Museums of the 21st century play a central role in decreasing knowledge gaps and in leveling knowledge due to increased opportunities for participation, entertainment, and motivation offered by new digital technologies, but there may be a hidden benefit for maintaining knowledge gaps. In 1970, Tichenor, Donohue, and Olien proposed their knowledge gap theory that sought to explain how people acquire information differently, resulting in a gap in the amount of knowledge separating those of higher and lower socio-economic status. Despite the multifunctional and populist approach of modern museums, most people still expect to learn something new from their visit; they hope to increase their cultural capital or fill their knowledge gap. Museums are seeking creative ways to communicate art and their expert knowledge to all visitors, who are encouraged to construct their subjective interpretations from information provided by the museum, but also to seek new information and aesthetic experiences on their own. Art museums represent the vanguard of originality and creativity in our society, yet their established role provides a necessary balance and anchor to the uncertainty and anxiety often associated with contemporary art, and with our rapidly changing digital society that presents an abundance of knowledge and opinions. The important question is whether this popularization of knowledge is a means for museums to maintain the gap necessary to preserve their hierarchical status and power, or whether it motivates and empowers visitors to learn enough to close that gap and deconstruct the institutional power structure. Perhaps the real goal should not be to close the gap and have everyone possess the same knowledge, but to inspire individuality in the interpretation and performance of knowledge.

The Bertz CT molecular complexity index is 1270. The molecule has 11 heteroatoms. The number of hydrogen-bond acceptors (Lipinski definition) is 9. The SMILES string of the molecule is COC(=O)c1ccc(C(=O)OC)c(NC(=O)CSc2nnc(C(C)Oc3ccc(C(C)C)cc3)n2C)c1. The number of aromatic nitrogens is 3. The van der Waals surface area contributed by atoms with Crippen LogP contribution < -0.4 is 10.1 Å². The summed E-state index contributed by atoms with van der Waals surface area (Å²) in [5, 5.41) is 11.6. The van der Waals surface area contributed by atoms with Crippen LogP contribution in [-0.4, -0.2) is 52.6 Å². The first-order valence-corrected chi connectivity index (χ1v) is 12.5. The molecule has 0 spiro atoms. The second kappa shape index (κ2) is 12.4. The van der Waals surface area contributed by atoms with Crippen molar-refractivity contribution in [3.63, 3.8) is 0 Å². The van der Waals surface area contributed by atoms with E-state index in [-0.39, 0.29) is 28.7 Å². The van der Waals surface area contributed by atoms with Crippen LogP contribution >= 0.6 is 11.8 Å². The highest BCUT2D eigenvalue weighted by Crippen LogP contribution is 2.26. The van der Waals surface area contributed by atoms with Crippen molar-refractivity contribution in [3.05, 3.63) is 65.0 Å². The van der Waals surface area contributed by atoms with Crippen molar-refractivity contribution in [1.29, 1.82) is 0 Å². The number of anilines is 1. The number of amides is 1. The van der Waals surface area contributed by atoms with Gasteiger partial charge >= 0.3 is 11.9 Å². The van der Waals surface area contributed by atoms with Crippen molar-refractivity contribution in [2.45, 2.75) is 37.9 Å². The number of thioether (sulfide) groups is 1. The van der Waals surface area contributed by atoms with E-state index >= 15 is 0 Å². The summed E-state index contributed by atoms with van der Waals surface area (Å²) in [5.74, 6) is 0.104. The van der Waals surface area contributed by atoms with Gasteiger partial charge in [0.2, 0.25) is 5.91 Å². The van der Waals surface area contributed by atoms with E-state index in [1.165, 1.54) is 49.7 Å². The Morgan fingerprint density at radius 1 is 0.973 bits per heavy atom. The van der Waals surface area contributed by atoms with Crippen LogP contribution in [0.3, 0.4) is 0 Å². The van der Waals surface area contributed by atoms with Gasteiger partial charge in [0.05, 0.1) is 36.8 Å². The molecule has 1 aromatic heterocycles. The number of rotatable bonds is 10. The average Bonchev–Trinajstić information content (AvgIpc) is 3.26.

|Keywords:||Museums, Art, Knowledge Gap, Motivation, Digital Age|
Ph.D. Student, Annenberg School of Communication, University of Southern California, Los Angeles, California, USA
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